When most fly fishermen think of flies for spring they usually consider either large streamers or nymphs fished slow and deep. Dry fly fishing is usually a second thought and normally only if the angler sees a fish rise to a bug or, as often happens, hits their strike indicator. This happens to me usually once a year. That slap yourself in the forehead moment when you realize that if you would have been using a dry fly as an indicator, instead of a corky, you probably would have hooked a fish. Fish are hungry in spring and eager to put on weight after a long winter. Rainbows are preparing to spawn and need the energy to migrate to their spawning areas and build their redds. Anglers shouldn't ignore their dry fly boxes at this time of the year and if they are going to fish nymphs always use a big dry fly as a strike indicator. It's not unusual to have fish hit the dry. If you enjoy dry fly fishing, as I do, don't ignore it at this time of the year. You may not catch as many fish as with nymphs or streamers, but after the long cold winter we have experienced it’s a lot of fun just casting a dry fly and often you will be rewarded with an eager trout.
A spring day on the Bow
Some insects such as midges are available year round but due to their small size, #18 - #24, they are pretty much hit and miss as to whether trout are going to feed on them or not. Individual midges are often not substantial enough to get trout feeding, however, when there are large numbers hatching they will often end up in clusters allowing fish to get a mouthful at a time, making it very worthwhile. Tiny winter black stoneflies are also a winter and spring hatch that can provide some dry fly action. They will mainly be found while walking along the snow banks on shore as they do occasionally end up in the water. Stauffer Creek near Caroline and the Crowsnest River in southern Alberta both have good hatches of these bugs.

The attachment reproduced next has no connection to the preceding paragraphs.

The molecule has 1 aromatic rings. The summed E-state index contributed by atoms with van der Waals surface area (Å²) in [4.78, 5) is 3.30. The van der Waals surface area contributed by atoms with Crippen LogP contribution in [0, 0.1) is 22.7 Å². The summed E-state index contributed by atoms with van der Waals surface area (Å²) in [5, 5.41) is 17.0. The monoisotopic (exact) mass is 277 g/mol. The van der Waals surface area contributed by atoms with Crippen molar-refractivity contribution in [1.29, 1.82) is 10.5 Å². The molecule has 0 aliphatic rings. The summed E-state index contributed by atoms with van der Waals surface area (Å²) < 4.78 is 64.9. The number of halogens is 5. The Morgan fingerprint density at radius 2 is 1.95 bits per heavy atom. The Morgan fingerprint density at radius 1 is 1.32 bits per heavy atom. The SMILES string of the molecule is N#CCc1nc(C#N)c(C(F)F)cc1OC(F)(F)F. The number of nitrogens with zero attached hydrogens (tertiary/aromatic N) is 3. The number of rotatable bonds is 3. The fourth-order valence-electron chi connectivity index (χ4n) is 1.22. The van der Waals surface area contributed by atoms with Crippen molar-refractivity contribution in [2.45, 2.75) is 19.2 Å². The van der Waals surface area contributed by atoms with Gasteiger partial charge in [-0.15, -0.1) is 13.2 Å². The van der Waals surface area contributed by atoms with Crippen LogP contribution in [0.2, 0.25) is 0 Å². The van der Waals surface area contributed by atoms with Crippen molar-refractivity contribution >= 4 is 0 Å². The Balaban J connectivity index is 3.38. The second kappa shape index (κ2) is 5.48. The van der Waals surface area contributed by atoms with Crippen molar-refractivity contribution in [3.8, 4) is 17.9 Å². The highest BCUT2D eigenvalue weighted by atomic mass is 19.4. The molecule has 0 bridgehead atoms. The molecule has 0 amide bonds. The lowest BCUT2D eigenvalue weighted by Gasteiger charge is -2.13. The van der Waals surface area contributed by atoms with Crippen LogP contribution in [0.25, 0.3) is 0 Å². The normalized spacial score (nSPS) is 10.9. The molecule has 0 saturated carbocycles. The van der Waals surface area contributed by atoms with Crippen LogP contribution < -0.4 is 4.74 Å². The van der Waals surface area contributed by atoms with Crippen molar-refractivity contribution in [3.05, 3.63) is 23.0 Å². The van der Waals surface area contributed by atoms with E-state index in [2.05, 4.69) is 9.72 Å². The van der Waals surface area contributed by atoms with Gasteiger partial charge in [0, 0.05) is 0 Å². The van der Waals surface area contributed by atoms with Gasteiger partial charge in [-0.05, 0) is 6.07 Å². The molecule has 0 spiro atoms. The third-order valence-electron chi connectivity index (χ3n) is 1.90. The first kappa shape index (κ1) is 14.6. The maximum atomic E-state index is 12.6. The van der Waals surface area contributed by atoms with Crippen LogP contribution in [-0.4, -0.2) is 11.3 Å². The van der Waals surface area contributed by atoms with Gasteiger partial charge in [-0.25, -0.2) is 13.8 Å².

Midges are small but clusters of them make a meal
The first mayflies of the season on Alberta trout streams are Blue Winged Olives, a name given to the species by fishermen due to their olive coloured bodies and blue-grey wings. These mayflies start showing up in southern Alberta streams in May and are a size #18 or #20 dry fly. Although they are quite small in size their numbers provide an important food source for both fish and birds alike. In Alberta the blue-winged olives are the only mayfly hatch that we get twice a year, once in the spring (mid April through mid May) and again in fall (late August through October). While most anglers agree that fish seem to rise much better to the fall hatch, the spring event does bring some fish to the surface. After a long winter of nymph fishing, tossing a small dry fly is a pleasant way to spend a spring day. The other hatch that Alberta anglers see in the spring are the mayflies known as March browns. These are a larger mayfly and hatch in southern Alberta from mid May to mid June and are effectively imitated by a parachute Adams in size #14. This is a welcome relief after the much smaller midges and Blue Winged Olives.
Blue winged olives are the first Mayfly hatch of the season
Caddisflies start showing up on the Crowsnest and Bow Rivers in mid May and can get the fish excited with their skittering and fluttering water dances. The first caddis of the season seem to be more of a midday insect while late evening and night time hours seem to be favoured by the July and August bugs. This is a blessing at this time of the year when the morning and evening temperatures can be quite cool.